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A day full of positive news passes through at Nationals Park

A day full of positive news passes through at Nationals Park

WASHINGTON -- Trevor Bauer had seen this flight path before, but it came when he turned around and launched a baseball over the center-field fence from the mound in Kansas City. The July 28 heave marked his last start for the Cleveland Indians.

Wednesday, Adam Eaton and Anthony Rendon provided the emphasis for neck-craning toward center with back-to-back homers. Bauer was pummeled in the fifth when he allowed eight earned runs. The Nationals scored a season-high 10 runs in the inning. Rendon hit his career-high 26th home run. Every player in the lineup scored at least once. Stephen Strasburg even wrangled his way into a 3-2 count before flipping a single to right field to help the inning roll early.

The fifth served as a full meal, the sixth as a dessert: six more runs, a bump to a season-high 17 total, Rendon receiving an early break before Thursday’s off-day. The lead was so large, even Sean Doolittle found a way to a day off. 

By sundown, the three-game sweep was complete after a 17-7 win. Washington is a season-high 10 games over .500. The Nationals’ record would be sufficient to lead the NL Central. It’s only good for second place in the National League East where the surging Braves started the day a season-high 21 games over .500. It’s also only good for a narrow wild-card lead, 2 ½ games in front of Milwaukee, which will be in town this weekend, and 3 ½ in front of the Mets, who were playing the Braves on Wednesday night, and Phillies, who were facing the Cubs. But, it’s better than what transpired to start the season.

The long grind to 65-55 looks like this:

March: 1-2

April: 11-14

May: 12-17

June: 18-8

July: 15-10

August: 8-4

That’s 24-33 followed by 41-22. 

“No one remembers what we did in May,” Davey Martinez said. “Just keep playing the way we’re playing now and keep on rolling.”

Seventeen members of Washington’s current 25-man roster were born before 1990. In real life, that’s not a “veteran” group. In baseball terms, it’s a well-worn ensemble that thinks experience has helped them pull apart opposing starting pitchers after putting an eye on them for an inning or two. That was the case for Bauer on Wednesday. He cruised through four innings before the potholed fifth.

That inning stunned the Reds’ enigmatic pitcher. He detailed how tried to handle each hitter in the doomed fifth and was just left to scratch his head after assessing the whole pot.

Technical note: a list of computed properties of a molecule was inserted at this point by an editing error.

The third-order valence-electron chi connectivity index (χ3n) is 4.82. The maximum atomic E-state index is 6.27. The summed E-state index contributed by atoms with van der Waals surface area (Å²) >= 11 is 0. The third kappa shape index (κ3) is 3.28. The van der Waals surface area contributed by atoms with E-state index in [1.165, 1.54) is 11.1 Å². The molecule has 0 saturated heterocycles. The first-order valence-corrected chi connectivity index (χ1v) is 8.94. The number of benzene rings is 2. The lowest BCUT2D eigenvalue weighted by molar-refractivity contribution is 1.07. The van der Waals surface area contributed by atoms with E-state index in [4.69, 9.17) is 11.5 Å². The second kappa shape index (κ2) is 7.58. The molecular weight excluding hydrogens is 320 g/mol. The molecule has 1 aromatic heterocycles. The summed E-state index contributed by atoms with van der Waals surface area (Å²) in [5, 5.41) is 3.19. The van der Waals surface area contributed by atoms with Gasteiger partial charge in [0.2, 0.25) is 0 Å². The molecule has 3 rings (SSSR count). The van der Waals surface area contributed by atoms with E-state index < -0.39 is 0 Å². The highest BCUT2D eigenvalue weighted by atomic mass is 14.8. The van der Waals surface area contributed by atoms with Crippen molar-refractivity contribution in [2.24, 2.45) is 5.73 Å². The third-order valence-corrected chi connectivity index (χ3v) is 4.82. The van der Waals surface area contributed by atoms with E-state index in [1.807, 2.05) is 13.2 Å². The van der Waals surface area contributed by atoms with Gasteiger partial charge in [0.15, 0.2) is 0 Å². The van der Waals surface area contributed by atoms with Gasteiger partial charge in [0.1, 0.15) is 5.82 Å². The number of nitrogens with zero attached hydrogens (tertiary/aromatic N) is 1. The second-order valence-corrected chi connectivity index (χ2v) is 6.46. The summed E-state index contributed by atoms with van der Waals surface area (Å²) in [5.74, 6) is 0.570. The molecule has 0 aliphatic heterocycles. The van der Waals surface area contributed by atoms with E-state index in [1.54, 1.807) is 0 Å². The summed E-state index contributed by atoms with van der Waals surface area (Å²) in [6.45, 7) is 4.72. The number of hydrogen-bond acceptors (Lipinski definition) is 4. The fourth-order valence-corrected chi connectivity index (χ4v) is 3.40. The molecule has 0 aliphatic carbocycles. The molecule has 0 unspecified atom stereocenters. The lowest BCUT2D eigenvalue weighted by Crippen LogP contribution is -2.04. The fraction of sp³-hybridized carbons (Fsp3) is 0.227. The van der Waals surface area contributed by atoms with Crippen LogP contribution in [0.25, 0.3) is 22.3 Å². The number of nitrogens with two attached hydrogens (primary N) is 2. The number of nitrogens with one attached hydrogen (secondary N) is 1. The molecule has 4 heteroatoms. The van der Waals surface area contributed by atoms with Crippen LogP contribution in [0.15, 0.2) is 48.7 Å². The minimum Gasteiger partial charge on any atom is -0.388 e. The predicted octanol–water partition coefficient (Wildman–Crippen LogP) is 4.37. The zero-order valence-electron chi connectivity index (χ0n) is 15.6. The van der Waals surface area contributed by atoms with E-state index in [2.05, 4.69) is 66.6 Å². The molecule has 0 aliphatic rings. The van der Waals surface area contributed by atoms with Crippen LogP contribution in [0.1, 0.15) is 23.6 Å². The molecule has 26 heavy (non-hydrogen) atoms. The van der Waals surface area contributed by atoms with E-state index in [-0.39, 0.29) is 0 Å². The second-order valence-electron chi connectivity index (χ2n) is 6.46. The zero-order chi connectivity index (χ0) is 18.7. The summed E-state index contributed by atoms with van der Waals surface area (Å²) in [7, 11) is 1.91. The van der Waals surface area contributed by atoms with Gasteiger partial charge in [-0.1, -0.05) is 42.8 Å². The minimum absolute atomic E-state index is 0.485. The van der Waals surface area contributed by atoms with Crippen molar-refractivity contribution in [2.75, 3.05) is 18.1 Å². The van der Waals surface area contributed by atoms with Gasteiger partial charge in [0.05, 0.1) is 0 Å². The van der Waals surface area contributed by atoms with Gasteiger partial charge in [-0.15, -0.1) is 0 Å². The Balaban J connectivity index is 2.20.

“They got a hit on my changeup, slider, four-seam, two-seam,” Bauer said. “I don't know. It's kind of confusing when you're there. I don't know what else short of throwing an eephus pitch or changing an arm angle. You're just trying to guess.”

Strutting to a 17-7 win capped a quality day for the Nationals overall. Max Scherzer started the day by saying he feels ready to get back on a major-league mound. Martinez signaled things are going well. The team set a season-high for runs scored in an inning and a game. Thursday gives everyone a break before Milwaukee arrives. 

“We’ve wanted to be tested all year. We talked about this spring training, being in a really good division,” Eaton said. “Every game matters. And I think playoff-bound teams, especially coming out of this division, are going to be very weathered and are going to see a lot of big games. We’re ready for it. We’re excited for it. It’s going to be a good weekend. And I’m excited for the fans to come out this weekend. I think that’s something that’s really going to show up for us and kind of bring the heat against them. It should be fun.”

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Don't worry about the week off, Nats fans. Joe Girardi said it was 'the most enjoyable week' of his baseball career

Don't worry about the week off, Nats fans. Joe Girardi said it was 'the most enjoyable week' of his baseball career

After sweeping the St. Louis Cardinals in four games, the Washington Nationals are headed to their first World Series ever. 

While they await their opponent following the best of seven ALCS series between the Houston Astros and New York Yankees, they have plenty of time to rest, causing worry for many Nats fans who believe the extra time off will disrupt their momentum. However, baseball great Joe Girardi said his week off before the 1996 Yankees World Series (which they went on to win) was "the most enjoyable week of my baseball career," Girardi said on The Sports Junkies Wednesday.

"You got a chance to relax, you got a chance to enjoy what you were preparing for, and you get a long time to think about, 'man, we're going to the World Series!'"

However, the Yankees did drop their first game of the series to the Atlanta Braves 12-1, and were shut out the second 4-0, so arguments could be made that the extra rest may have hurt their momentum. But the Yanks went on to win four in a row to win the World Series in six games, so they were able to turn it around. Girardi thinks the Nats could thrive from the extra rest.

"I think you worry about your team coming out a little flat and losing momentum, but I think you have the right personality in that clubhouse," Girardi said. "Think about how bad they were struggling and Davey [Martinez] kept it together."